Tag Archives: Clean Energy Project

Nevada’s Energy Future


Debbie Donaldson (L) moderates a panel discussion on the future of green energy with Dr. Patricia “Pat” Spearman, Nat Hodgen, and Jessie Murray.

By Craig A. Ruark

Just before the opening of early voting, energy experts and elected officials told a pair of forums that ballot Question 3 presents a rare opportunity for both consumers and the industry to stake out winning positions for the future.

Question 3 would authorize the Nevada Legislature to “minimize regulations on the Energy Market and eliminate legal energy monopolies.” If approved by voters, it would have to be voted on again in 2018 before it could be implemented in 2023.

On October 19th, the Nevada Energy Star Partners Green Alliance held a panel discussion titled “Nevada’s Energy Future.” Debbie Donaldson, publisher of the Las Vegas Business Press, asked panelists Dr. Patricia “Pat” Spearman, Nevada Senator District 1; Nat Hodgen, executive director of the Southern Nevada Home Builders; and Jessie Murray, director of renewable energy projects for NV Energy, to describe the current energy environment and what we need to do to prepare for the future.

The three speakers, though diverse in their backgrounds, were part of the “New Energy Industry Task Force” that was initiated by Gov. Brian Sandoval and worked toward solutions to grid modernization, carbon emissions, distributed generation and storage, and clean energy sources.

Based on the Task Force’s research and discussions, several recommendations have been sent to the governor for the 2017 legislative session. In addition, a plan for grandfathering residential rooftop solar customers (those who were on-line or had applied to be part of the solar program as of Dec. 31, 2015), was approved by Governor Sandoval. It will take effect in December 2016 and expire November 30, 2036.

Senator Spearman said she is planning several bills for presentation during the 2017 legislative session.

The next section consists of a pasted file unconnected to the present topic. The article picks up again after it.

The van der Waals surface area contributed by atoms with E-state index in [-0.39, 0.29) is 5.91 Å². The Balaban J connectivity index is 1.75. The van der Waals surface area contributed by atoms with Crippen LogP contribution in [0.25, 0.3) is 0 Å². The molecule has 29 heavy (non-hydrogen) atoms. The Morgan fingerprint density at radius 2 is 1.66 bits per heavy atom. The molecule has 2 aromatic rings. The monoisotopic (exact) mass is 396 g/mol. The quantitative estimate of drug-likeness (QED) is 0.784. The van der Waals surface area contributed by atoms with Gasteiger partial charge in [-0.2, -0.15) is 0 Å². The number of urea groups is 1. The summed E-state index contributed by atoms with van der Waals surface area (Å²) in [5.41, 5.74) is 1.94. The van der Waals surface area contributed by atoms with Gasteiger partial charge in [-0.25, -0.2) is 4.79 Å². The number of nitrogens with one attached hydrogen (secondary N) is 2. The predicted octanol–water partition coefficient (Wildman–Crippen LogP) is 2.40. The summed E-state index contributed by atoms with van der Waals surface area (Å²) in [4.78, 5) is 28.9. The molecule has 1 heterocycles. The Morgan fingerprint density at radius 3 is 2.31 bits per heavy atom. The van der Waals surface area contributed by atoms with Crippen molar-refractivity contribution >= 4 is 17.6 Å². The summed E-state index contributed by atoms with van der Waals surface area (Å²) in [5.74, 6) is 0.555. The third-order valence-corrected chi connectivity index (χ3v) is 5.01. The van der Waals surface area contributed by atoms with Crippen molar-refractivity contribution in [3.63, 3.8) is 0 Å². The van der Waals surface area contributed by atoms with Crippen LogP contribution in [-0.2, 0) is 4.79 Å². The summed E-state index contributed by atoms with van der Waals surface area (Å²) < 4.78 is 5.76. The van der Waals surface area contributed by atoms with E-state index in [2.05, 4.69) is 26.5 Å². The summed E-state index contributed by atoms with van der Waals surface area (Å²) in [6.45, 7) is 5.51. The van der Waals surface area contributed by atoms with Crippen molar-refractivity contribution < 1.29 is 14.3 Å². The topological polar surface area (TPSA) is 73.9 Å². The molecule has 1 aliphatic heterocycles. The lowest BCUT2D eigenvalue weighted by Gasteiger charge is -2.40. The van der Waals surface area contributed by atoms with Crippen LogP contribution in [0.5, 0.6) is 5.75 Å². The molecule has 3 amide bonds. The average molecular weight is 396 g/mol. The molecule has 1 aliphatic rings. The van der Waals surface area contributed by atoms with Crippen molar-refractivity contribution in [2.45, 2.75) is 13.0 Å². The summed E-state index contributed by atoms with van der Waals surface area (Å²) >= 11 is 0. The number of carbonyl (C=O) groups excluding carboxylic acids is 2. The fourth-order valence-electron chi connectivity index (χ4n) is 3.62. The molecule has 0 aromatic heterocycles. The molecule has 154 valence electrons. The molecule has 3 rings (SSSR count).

“The technologies that we have right now and those that which are on the horizon are changing, literally, in a nanosecond,” she said. “We don’t have legislative policies in place to address the question about [energy] storage adequately. Because we don’t have policies in place that address an integrated energy system that customers want to go to.”  Spearman supports modifying the electrical grid to include distributive generation including geothermal and wind energy, and advocated for ‘out of the box’ thinking to prepare us for energy possibilities that are unthought of at this time.


Rose McKinney-James, (L) moderates a panel discussion on ballot initiative Question 3 with Adam Kramer, John Hanger, Gary Aksamit, and Quentin Abramo, president of Faciliteq, representing small business.

On Oct. 20, Clean Energy Project, a non-profit organization, drew more than 100 people to the Switch Innevation Center in Las Vegas for a lunchtime session. The panel discussion was moderated by Rose McKinney-James, lobbyist and managing principal of Energy Works LLC, and included panel experts on distributive energy generation.

The topic title: “How will ballot initiative Question 3 ensure that clean energy development has a place in a well-regulated open market; and how will a restructured market ensure that all customers have the opportunity to access clean energy to power their homes and businesses?”

Adam Kramer, executive vice president of strategy for Switch, worked with environmental and consumer advocacy groups to develop the “Yes on Question 3” stance, answered: “The genesis of Question 3 is to deliver low-cost renewable energy to all Nevadans. As we begin talking about the restructuring and creation of a well-regulated open market, it is important that we do this in a way that is cognizant of the importance of renewables as well as the protection of all ratepayers here in Nevada.”

Switch along with MGM and Wynn Resorts have received approval from the Public Utilities Commission and to leave NV Energy’s grid. The Las Vegas Sands Corp. also filed an exit application that was approved by the PUC, but the company opted not to go forward.

John Hanger, an energy consultant and former secretary of the Pennsylvania Department of Environmental Protection, described this initiative from his perspective is “A huge opportunity for clean energy, but it is also an opportunity for customers.”

Hanger cautioned that there are two important pieces that must be in place both for clean energy and for consumers to make “the power of choice” option work:

  1. You need to have a real-time market monitor — ‘the cop on the beat’ of the retail and wholesale energy market to protect consumers. “The recent changes at FERC [Federal Energy Regulatory Commission] are important, but you also need a local cop,” said Hanger
  2. On the demand side of the market, the cleanest energy source is energy efficiency so if you empower consumers with smart meters and thermostats to control their demand, it will help their pocketbook and will also help the air quality and the environment.

Gary Aksamit, founder of Americans for Electricity Choice, offered a glimpse at what the market could look like after restructuring.

Using Texas as an example, Aksamit suggested that consumers check out www.TexasPowerToChoose.org, a clearinghouse database of all of the retail power providers in the state of Texas and competing for consumers. (Readers can put in the zip code 75094 to see how the site works.)